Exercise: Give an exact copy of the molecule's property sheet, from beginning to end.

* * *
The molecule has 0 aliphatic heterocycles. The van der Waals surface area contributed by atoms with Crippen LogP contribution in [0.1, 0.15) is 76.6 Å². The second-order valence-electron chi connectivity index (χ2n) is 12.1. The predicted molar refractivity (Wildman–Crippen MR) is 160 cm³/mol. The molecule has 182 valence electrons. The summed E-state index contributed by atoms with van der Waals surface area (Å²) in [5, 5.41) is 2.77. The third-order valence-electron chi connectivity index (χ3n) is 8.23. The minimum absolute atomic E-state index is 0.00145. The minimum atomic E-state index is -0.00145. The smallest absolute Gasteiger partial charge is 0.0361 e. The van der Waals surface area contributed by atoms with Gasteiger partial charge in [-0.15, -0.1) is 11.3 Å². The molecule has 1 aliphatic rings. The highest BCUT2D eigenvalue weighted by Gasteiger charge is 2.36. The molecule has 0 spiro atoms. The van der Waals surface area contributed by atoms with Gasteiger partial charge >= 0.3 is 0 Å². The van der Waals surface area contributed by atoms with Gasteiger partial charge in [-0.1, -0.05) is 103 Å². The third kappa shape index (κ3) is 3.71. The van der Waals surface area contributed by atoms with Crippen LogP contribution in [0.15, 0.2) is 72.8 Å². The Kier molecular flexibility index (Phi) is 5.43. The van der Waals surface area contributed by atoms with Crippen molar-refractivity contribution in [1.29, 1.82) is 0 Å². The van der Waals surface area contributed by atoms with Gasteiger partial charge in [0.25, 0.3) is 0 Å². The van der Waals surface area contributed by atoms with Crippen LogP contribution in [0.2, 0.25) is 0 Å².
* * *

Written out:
The molecule has 0 aliphatic heterocycles. The van der Waals surface area contributed by atoms with Crippen LogP contribution in [0.1, 0.15) is 76.6 Å². The second-order valence-electron chi connectivity index (χ2n) is 12.1. The predicted molar refractivity (Wildman–Crippen MR) is 160 cm³/mol. The molecule has 182 valence electrons. The summed E-state index contributed by atoms with van der Waals surface area (Å²) in [5, 5.41) is 2.77. The third-order valence-electron chi connectivity index (χ3n) is 8.23. The minimum absolute atomic E-state index is 0.00145. The minimum atomic E-state index is -0.00145. The smallest absolute Gasteiger partial charge is 0.0361 e. The van der Waals surface area contributed by atoms with Gasteiger partial charge in [-0.15, -0.1) is 11.3 Å². The molecule has 1 aliphatic rings. The highest BCUT2D eigenvalue weighted by Gasteiger charge is 2.36. The molecule has 0 spiro atoms. The van der Waals surface area contributed by atoms with Gasteiger partial charge >= 0.3 is 0 Å². The van der Waals surface area contributed by atoms with Gasteiger partial charge in [-0.1, -0.05) is 103 Å². The third kappa shape index (κ3) is 3.71. The van der Waals surface area contributed by atoms with Crippen LogP contribution in [0.15, 0.2) is 72.8 Å². The Kier molecular flexibility index (Phi) is 5.43. The van der Waals surface area contributed by atoms with Crippen molar-refractivity contribution in [1.29, 1.82) is 0 Å². The van der Waals surface area contributed by atoms with Gasteiger partial charge in [0.25, 0.3) is 0 Å². The van der Waals surface area contributed by atoms with Crippen LogP contribution in [0.2, 0.25) is 0 Å².